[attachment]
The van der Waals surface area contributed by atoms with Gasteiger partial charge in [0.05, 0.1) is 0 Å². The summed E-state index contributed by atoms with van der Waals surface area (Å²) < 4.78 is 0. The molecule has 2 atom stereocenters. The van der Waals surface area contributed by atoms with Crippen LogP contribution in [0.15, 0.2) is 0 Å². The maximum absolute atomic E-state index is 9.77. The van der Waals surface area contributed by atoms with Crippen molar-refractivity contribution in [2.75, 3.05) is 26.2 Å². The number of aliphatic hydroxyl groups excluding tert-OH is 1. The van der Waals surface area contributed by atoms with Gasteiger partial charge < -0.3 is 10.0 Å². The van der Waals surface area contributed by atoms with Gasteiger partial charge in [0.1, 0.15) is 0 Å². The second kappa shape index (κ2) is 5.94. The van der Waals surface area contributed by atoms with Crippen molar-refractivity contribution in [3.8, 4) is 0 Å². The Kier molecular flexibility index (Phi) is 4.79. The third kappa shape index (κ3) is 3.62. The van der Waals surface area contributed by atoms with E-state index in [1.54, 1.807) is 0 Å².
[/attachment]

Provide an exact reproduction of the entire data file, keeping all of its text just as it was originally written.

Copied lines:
The van der Waals surface area contributed by atoms with Gasteiger partial charge in [0.05, 0.1) is 0 Å². The summed E-state index contributed by atoms with van der Waals surface area (Å²) < 4.78 is 0. The molecule has 2 atom stereocenters. The van der Waals surface area contributed by atoms with Crippen LogP contribution in [0.15, 0.2) is 0 Å². The maximum absolute atomic E-state index is 9.77. The van der Waals surface area contributed by atoms with Crippen molar-refractivity contribution in [2.75, 3.05) is 26.2 Å². The number of aliphatic hydroxyl groups excluding tert-OH is 1. The van der Waals surface area contributed by atoms with Gasteiger partial charge < -0.3 is 10.0 Å². The van der Waals surface area contributed by atoms with Gasteiger partial charge in [0.1, 0.15) is 0 Å². The second kappa shape index (κ2) is 5.94. The van der Waals surface area contributed by atoms with Crippen molar-refractivity contribution in [3.8, 4) is 0 Å². The Kier molecular flexibility index (Phi) is 4.79. The third kappa shape index (κ3) is 3.62. The van der Waals surface area contributed by atoms with E-state index in [1.54, 1.807) is 0 Å².